From the perspective of both the hiring institution and the candidate, there can be many misconceptions about search firms’ involvement in the recruitment process. In this month’s Higher Ed Careers interview Andrew Hibel speaks with Jennifer Desjarlais, executive search consultant for Witt/Kieffer about the truths and myths behind search firms.
Andrew Hibel, HigherEdJobs: Jennifer, you recently worked in academia in a senior staff position and now are an executive search consultant for Witt/Kieffer’s Higher Education Practice. How do you utilize your background when you are performing executive searches for clients?
Jennifer Desjarlais, Witt/Kieffer: I worked in higher education for close to thirty years and almost half of that time I was a member of a senior leadership team, so I’ve been on the other side of the table. I’m attuned to the nuances of institutional culture and to the specific experiences and dynamics of institutional leadership within the context of a changing external landscape. I’ve been part of a lot of search committees and recruitments. I think that allows me to understand the strategic and leadership challenges our clients face. It gives me credibility. It allows me to ask tough questions, even before we start recruiting candidates: Is this position, as currently defined, really set up to succeed? Can we attract top candidates at this salary level? Are you prepared to hire someone who does not necessarily fit the mold of past leaders? When I ask these questions and offer candid advice, clients know I’ve experienced these issues before prior to my search career.
Most importantly, I think my experience has afforded me a specific lens through which to view the impact of excellent leadership on an organization’s attainment of its goals and mission. I have seen initiatives fail when the leadership just wasn’t there; Conversely, I’ve seen great successes when presidents or student affairs officers and advancement officers were exceptional and knew how to get things done with those around them. I know from my experience, for example, that great leaders are not siloed in their work or approach, but rather open to each individual team member bringing her or his expertise to bear in collaborative and transparent decision-making. My background lets me see strong leaders as well as know how they’ll do in a given academic setting.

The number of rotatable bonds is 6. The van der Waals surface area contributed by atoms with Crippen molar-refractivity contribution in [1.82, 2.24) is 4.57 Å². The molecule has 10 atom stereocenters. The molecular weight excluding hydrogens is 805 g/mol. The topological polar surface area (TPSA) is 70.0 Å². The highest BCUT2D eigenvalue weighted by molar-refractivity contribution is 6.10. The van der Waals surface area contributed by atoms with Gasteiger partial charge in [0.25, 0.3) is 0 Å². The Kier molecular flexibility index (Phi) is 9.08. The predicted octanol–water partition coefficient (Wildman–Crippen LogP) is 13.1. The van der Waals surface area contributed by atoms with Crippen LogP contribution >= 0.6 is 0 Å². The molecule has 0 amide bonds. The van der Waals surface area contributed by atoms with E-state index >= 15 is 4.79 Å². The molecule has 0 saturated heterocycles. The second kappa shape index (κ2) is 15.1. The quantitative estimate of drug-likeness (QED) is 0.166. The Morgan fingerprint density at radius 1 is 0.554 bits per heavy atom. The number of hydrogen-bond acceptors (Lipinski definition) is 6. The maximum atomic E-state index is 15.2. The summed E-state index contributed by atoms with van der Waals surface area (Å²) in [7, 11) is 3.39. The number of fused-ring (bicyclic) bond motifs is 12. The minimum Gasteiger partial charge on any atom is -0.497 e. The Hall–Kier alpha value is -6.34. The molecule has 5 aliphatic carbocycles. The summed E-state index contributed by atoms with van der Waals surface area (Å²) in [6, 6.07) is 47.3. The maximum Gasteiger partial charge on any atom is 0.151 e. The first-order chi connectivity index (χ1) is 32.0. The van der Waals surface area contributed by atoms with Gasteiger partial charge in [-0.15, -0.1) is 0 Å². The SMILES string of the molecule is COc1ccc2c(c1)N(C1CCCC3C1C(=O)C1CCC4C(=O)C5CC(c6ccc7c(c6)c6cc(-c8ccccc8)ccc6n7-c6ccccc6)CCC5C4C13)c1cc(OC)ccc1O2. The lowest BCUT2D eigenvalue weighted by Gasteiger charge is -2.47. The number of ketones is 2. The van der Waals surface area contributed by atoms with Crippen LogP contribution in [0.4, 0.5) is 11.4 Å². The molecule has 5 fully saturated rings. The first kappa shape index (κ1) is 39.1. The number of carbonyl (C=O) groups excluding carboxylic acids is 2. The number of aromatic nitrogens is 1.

Hibel: From the university perspective, what are the advantages of using a search firm?
Desjarlais: At the leadership level, competition for top candidates is intense. Search consultants bring industry expertise and can identify and engage excellent candidates in a way that search committees might not be able to. We often are hired in situations in which the committee has tried, but not succeeded, to recruit on its own. This is not a criticism of that committee, only an acknowledgment of just how hard it is today to conduct a leadership search given members’ time constraints, campus politics, and so forth.
So we aim to shepherd a good process. We also encourage the committee to be bold and creative in their thinking as well. What is a truly great leader for this job? Can we push the boundaries of candidates, maybe even outside of higher education? We are in a position to guide the committee’s thinking more expansively towards the institution’s future and not focus solely on a present concern or need.